The Empath LabelFeb 07, 2022
Do you call yourself an empath? I did. For a long time. I was looking for a way to explain why I was so sensitive, how I was able to feel other people’s emotions, why I always needed down time after being in a large group. So I went searching for answers and stumbled upon the label of empath. It made sense. It helped explain why my eyes tear up when someone else starts crying. Or why I’m able to read people so well and know what’s not being said. Or why I prefer authentic conversations over weird and awkward small talk.
Being empathic can be draining and overwhelming. It can make you feel like you’re destined to a life of isolation in order to keep your senses from being overpowered. And for all those blog posts and quizzes and healers you’ve turned to that say you can’t change, that you’ll have to find a way to live with this, I call bullshit. You have to understand it for what it is, and then you employ tools to help navigate situations, practicing until you’re able to change how you view it and how you respond.
What do I mean?
Empathy is both your greatest gift and your curse.
No one IS an empath. It’s not a label, or a badge of honor, or a title, or an identity. Empathy is a bridging tool that allows us to relate, feel, and understand the contours and context of different scenarios going on around us and outside of us. Think of it like a computer program or an app where you feed info into it and it spits out the result. Empathy is how we assess any and all situations. It’s how we process the data.
The curse aspect is that we pick up the energies of everything around us: other people’s energy; the energy of the planet; the consciousness of humanity; what’s happening to the collective as a whole; the energies hitting the planet (gamma rays, ultraviolet rays, etc.). We pick up all of these things and internalize them, buying them as our own. It makes everything in our inner world chaotic because we are constantly being hit with emotions, thoughts, and beliefs from everything and everyone around us.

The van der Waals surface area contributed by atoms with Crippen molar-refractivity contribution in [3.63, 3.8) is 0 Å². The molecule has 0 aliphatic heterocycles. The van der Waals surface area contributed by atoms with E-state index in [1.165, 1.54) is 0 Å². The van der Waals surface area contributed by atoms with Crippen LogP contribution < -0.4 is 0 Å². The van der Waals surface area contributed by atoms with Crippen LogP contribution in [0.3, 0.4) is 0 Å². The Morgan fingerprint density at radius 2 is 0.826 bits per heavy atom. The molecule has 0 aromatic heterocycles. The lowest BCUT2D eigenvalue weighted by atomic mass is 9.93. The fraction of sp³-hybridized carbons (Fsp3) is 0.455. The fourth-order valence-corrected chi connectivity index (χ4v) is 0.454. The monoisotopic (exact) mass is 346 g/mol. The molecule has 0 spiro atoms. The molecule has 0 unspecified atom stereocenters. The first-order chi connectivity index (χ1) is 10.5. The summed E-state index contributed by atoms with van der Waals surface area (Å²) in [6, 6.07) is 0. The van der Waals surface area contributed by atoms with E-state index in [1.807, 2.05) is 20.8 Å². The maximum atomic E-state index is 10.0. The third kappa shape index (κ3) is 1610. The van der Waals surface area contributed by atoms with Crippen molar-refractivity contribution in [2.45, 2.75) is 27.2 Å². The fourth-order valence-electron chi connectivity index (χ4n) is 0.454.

So, what do you do?
It’s simple, really. You ask questions. For every emotion you feel, ask: is this even mine? If the answer is NO, return to sender. Do not take it in to play with or process; do not take it on as yours. It does not belong to you.
Certain conditioning can make this a little sticky to navigate. For example, if you are running a savior complex program or fancy yourself a martyr, then you might have some resistance to stopping your habit of solving everyone’s problems. If you measure your self-worth by how much energy you take on every day, you might be reluctant to change your ways. If you use your gift of being able to read other people’s emotions as a way to externally validate your existence, you might balk at the idea of ending this practice.
But ending this pattern, this way of operating in the world around you, is exactly what you need to do if you want to heal.
If you’re in this empath camp, you might be feeling some serious resistance right now. Maybe you’re feeling panicked at the thought of not knowing how else to be, or threatened by the prospect of removing a self-imposed label. I hear you. But I promise you this: extricating yourself from the empath loop will create healing and growth in ways you can’t yet imagine.
The inability to tell self from non-self is the biggest obstacle to healing and to moving forward. Recognizing self from non-self allows you to get to a whole and healed state. When you start asking, “is this mine?” you begin to take accountability for what is truly yours and to hold space and witness that which belongs to someone else. When you carry someone else’s pain or burden, it means they don’t have to take accountability for their own experience. This is actually a disservice to them. It prevents them from having to deal with their own stuff, to dig in and heal their traumas.
How much clearer would you be if you didn’t have to sort through everyone else’s stuff all the time? Emotions and energy from your mom, dad, children, siblings, family members, boss, coworkers, friends, partner, spouse? What if you only had to see through your own eyes and didn’t have to operate from someone else’s trauma? How liberating would this be? How much lighter would you feel?
It starts with a question: Is this even mine?